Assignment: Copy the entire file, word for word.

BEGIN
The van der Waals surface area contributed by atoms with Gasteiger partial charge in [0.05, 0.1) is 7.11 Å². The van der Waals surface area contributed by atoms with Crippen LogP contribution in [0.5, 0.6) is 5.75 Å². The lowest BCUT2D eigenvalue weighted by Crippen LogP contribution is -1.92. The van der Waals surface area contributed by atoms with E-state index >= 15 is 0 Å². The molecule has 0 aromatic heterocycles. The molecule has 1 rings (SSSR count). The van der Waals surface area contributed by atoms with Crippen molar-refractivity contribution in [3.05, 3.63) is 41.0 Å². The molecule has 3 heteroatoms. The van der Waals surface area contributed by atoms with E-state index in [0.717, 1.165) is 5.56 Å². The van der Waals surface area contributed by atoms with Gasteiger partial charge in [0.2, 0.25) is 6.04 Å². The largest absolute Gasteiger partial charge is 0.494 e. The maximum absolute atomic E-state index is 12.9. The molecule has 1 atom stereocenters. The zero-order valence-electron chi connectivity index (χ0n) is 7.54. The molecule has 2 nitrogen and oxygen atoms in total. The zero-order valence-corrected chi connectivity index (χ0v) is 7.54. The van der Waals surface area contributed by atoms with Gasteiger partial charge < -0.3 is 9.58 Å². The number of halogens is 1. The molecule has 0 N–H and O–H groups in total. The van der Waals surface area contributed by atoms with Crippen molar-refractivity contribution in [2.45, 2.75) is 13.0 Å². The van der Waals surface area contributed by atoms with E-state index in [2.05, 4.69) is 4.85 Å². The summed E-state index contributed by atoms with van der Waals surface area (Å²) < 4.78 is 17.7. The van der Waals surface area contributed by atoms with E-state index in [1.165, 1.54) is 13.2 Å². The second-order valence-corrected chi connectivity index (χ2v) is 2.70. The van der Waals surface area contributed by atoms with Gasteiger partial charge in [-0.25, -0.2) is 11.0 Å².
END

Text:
The van der Waals surface area contributed by atoms with Gasteiger partial charge in [0.05, 0.1) is 7.11 Å². The van der Waals surface area contributed by atoms with Crippen LogP contribution in [0.5, 0.6) is 5.75 Å². The lowest BCUT2D eigenvalue weighted by Crippen LogP contribution is -1.92. The van der Waals surface area contributed by atoms with E-state index >= 15 is 0 Å². The molecule has 0 aromatic heterocycles. The molecule has 1 rings (SSSR count). The van der Waals surface area contributed by atoms with Crippen molar-refractivity contribution in [3.05, 3.63) is 41.0 Å². The molecule has 3 heteroatoms. The van der Waals surface area contributed by atoms with E-state index in [0.717, 1.165) is 5.56 Å². The van der Waals surface area contributed by atoms with Gasteiger partial charge in [0.2, 0.25) is 6.04 Å². The largest absolute Gasteiger partial charge is 0.494 e. The maximum absolute atomic E-state index is 12.9. The molecule has 1 atom stereocenters. The zero-order valence-electron chi connectivity index (χ0n) is 7.54. The molecule has 2 nitrogen and oxygen atoms in total. The zero-order valence-corrected chi connectivity index (χ0v) is 7.54. The van der Waals surface area contributed by atoms with Gasteiger partial charge < -0.3 is 9.58 Å². The number of halogens is 1. The molecule has 0 N–H and O–H groups in total. The van der Waals surface area contributed by atoms with Crippen molar-refractivity contribution in [2.45, 2.75) is 13.0 Å². The van der Waals surface area contributed by atoms with E-state index in [2.05, 4.69) is 4.85 Å². The summed E-state index contributed by atoms with van der Waals surface area (Å²) < 4.78 is 17.7. The van der Waals surface area contributed by atoms with E-state index in [1.165, 1.54) is 13.2 Å². The second-order valence-corrected chi connectivity index (χ2v) is 2.70. The van der Waals surface area contributed by atoms with Gasteiger partial charge in [-0.25, -0.2) is 11.0 Å².